Living God's Way with Scott LaPierre

Living God's Way with Scott LaPierre


Are We Suffering for Sin? (Luke 13:1-5)

August 09, 2021

The common tendency when experiencing trials is to wonder if we are suffering for sin. When Difficult situations occur we wonder what we did to cause the suffering we are experiencing. In Luke 13:1-5 Jesus taught that suffering is not always the result of sin. When Jesus commented on two tragedies that took place, he didn't explain why they happened, because we don't often get to find out why suffering occurs. Instead, he said we must all repent so we don't perish eternally.

https://youtu.be/s8ykAvmI8xk
During trials we wonder if we are suffering for sin. In Luke 13:1-5 Jesus taught that suffering is not always the result of sin.

Table of contents* Family Worship Guide for Are We Suffering for Sin? (Luke 13:1-5)* Sermon Notes for Are We Suffering for Sin? (Luke 13:1-5)* Lesson One: Suffering isn’t always the result of sin.* Lesson Two: All suffering is the result of sin.* Lesson Three: We don’t always get to find out why we are suffering.* Lesson Four: We must all repent or perish eternally.

Family Worship Guide for Are We Suffering for Sin? (Luke 13:1-5)

Directions: Read the verses and then answer the questions:

* Day 1: Luke 13:1-5—why did the people share this news with Jesus? How would you have expected Jesus to respond if you weren’t familiar with the account? How did he respond and why did he respond this way? How did Jesus elevate these physical accounts to the spiritual level?* Day 2: 1 Peter 2:20, 3:17, 4:15, Hebrews 12:5-6, John 9:1-3, Job 1:8, Hebrews 11:35-37, 2 Corinthians 11:23-28—do you see any similarities between the Tower of Siloam falling and the Twin Towers falling, in particular regarding the way people responded? Besides the examples from these verses can you think of other examples from Scripture of godly people suffering?* Day 3: Job 38-41—what does it mean that all suffering is the result of sin? Why do you think Job didn’t find out why he was suffering? Why didn’t God tell him? How do we know if we are suffering for righteousness’s sake or because of our sin? What did Jesus mean when he said that we must repent or we will perish?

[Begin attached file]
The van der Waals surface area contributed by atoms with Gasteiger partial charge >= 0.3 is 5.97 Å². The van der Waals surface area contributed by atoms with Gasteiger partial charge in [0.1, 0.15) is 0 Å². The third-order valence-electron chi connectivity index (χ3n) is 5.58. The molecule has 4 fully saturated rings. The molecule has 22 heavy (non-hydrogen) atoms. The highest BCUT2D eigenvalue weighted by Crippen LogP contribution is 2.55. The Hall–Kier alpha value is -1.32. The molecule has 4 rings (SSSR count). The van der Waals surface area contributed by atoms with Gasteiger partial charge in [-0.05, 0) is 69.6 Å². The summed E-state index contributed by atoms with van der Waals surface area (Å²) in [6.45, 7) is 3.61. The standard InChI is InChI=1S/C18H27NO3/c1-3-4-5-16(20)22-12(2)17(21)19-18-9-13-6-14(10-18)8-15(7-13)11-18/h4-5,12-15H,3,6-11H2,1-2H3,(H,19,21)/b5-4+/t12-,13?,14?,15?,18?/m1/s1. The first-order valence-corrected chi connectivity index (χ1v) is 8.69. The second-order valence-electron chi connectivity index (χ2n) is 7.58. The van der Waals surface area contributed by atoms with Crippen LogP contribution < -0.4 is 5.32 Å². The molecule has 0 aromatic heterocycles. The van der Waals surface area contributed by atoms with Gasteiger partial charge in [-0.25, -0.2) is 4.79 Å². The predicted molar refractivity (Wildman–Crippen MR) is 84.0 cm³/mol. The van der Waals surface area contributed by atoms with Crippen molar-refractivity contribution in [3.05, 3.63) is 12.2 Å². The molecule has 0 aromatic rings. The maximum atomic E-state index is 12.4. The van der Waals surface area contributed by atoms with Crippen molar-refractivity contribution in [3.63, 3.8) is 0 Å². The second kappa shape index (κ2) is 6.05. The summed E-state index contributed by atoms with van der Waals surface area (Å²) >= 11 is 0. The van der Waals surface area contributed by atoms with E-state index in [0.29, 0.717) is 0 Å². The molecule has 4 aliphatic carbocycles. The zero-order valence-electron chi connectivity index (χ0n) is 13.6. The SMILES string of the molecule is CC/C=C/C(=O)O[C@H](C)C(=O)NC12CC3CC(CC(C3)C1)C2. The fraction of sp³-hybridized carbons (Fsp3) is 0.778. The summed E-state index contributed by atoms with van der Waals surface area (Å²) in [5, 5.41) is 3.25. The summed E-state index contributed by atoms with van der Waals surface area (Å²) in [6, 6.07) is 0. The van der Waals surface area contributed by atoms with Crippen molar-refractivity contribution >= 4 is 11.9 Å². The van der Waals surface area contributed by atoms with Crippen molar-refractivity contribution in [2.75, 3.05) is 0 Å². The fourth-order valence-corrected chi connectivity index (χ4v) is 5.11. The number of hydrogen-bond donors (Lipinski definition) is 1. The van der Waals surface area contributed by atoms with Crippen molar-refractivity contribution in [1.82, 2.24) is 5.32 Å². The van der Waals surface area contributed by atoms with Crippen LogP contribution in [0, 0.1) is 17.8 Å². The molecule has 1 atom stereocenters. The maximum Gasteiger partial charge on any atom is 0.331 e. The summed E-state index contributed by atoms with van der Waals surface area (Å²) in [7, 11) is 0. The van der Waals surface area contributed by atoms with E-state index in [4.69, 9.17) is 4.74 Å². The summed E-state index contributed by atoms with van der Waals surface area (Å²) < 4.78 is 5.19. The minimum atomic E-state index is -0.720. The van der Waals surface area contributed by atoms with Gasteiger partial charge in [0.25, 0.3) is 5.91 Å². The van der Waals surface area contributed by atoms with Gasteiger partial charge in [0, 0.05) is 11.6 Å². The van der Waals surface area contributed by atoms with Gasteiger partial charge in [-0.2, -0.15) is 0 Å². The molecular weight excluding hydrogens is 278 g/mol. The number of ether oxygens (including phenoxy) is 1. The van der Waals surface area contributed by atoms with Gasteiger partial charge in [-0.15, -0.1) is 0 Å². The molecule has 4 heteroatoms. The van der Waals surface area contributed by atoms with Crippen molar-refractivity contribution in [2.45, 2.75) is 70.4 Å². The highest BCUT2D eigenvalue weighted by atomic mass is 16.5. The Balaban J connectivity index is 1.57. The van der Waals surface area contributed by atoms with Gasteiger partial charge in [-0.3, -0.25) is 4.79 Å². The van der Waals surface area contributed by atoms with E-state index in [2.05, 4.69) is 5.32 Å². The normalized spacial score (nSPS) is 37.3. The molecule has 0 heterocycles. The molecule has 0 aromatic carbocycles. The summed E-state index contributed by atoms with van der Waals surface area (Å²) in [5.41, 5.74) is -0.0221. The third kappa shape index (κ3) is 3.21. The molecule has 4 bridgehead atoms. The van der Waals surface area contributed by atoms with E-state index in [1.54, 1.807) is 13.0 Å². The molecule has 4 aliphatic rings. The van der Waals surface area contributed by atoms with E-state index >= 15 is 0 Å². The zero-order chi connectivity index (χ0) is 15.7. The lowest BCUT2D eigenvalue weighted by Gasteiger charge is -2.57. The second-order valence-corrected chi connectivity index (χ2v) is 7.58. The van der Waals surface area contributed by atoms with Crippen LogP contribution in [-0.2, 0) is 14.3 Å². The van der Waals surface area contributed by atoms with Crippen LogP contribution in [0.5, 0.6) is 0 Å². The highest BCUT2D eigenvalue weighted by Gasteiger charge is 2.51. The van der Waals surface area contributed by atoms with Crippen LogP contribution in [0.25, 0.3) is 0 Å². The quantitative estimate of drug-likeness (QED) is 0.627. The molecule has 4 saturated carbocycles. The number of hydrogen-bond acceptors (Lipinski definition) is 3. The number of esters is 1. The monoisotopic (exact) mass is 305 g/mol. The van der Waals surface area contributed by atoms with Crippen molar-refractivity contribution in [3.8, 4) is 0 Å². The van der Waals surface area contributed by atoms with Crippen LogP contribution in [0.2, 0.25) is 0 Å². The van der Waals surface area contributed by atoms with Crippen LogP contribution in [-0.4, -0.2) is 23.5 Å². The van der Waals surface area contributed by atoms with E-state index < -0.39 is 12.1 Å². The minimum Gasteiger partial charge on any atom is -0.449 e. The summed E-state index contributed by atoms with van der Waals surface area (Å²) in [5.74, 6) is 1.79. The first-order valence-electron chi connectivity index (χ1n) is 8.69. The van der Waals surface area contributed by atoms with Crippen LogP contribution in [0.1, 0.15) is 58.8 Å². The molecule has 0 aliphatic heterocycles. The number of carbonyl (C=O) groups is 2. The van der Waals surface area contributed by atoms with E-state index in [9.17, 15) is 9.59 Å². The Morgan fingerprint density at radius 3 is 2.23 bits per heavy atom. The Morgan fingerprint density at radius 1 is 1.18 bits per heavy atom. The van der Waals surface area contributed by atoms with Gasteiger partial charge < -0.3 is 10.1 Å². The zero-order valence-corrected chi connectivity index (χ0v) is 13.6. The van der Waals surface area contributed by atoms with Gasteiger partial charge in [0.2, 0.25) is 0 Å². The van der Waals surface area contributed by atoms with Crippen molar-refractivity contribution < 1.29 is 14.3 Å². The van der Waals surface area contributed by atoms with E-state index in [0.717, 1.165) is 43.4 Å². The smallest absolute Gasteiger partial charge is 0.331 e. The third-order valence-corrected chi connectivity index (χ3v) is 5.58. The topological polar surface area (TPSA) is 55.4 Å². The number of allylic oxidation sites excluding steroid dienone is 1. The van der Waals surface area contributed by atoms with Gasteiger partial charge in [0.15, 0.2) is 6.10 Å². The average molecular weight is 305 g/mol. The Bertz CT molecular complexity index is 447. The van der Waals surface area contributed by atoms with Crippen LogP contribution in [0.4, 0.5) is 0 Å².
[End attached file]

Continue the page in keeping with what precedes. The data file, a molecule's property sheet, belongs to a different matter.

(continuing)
Sermon Notes for Are We Suffering for Sin? (Luke 13:1-5)

The title this morning’s sermon is, “Are We Suffering for Sin?”

On Sunday mornings we’re working our way through Luke’s gospel verse by verse and we find ourselves at Luke 13. We will look at verses one through five.

Many times I have responded to people’s questions by asking them a question. Someone asked me why I do that so frequently and I said, “Why shouldn’t I?”

If you respond to people’s questions by asking a question you shouldn’t feel too bad about it, because Jesus seemed to do the same thing. In these few verses he responds to the news about two calamities, not by explaining what happened, but by asking two questions.

Look with me at verse one…

Luke 13:1 There were some present at that very time who told him about the Galileans whose blood Pilate had mingled with their sacrifices.

Instead of simply saying Pilate murdered some Galileans who were offering sacrifices in Jerusalem, he uses this vivid way of describing the violence.